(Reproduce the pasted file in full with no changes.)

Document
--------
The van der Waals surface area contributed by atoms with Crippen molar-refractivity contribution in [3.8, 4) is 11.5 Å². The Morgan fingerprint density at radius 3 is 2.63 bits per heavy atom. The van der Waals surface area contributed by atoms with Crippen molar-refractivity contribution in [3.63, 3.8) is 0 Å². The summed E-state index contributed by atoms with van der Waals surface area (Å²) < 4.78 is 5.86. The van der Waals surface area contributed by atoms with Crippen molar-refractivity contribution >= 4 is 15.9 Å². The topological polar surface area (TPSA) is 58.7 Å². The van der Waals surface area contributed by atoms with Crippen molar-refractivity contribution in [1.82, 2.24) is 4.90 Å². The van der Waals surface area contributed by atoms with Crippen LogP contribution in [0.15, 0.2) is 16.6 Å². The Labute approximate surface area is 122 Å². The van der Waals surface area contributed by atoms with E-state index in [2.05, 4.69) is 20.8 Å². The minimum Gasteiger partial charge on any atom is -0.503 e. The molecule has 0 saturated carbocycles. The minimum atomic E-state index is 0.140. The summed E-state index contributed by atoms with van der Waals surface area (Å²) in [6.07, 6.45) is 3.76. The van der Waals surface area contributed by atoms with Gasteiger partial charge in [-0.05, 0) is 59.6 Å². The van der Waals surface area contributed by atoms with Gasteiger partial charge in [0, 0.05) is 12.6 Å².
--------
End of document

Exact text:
The van der Waals surface area contributed by atoms with Crippen molar-refractivity contribution in [3.8, 4) is 11.5 Å². The Morgan fingerprint density at radius 3 is 2.63 bits per heavy atom. The van der Waals surface area contributed by atoms with Crippen molar-refractivity contribution in [3.63, 3.8) is 0 Å². The summed E-state index contributed by atoms with van der Waals surface area (Å²) < 4.78 is 5.86. The van der Waals surface area contributed by atoms with Crippen molar-refractivity contribution >= 4 is 15.9 Å². The topological polar surface area (TPSA) is 58.7 Å². The van der Waals surface area contributed by atoms with Crippen molar-refractivity contribution in [1.82, 2.24) is 4.90 Å². The van der Waals surface area contributed by atoms with Crippen LogP contribution in [0.15, 0.2) is 16.6 Å². The Labute approximate surface area is 122 Å². The van der Waals surface area contributed by atoms with E-state index in [2.05, 4.69) is 20.8 Å². The minimum Gasteiger partial charge on any atom is -0.503 e. The molecule has 0 saturated carbocycles. The minimum atomic E-state index is 0.140. The summed E-state index contributed by atoms with van der Waals surface area (Å²) in [6.07, 6.45) is 3.76. The van der Waals surface area contributed by atoms with Gasteiger partial charge in [-0.05, 0) is 59.6 Å². The van der Waals surface area contributed by atoms with Gasteiger partial charge in [0, 0.05) is 12.6 Å².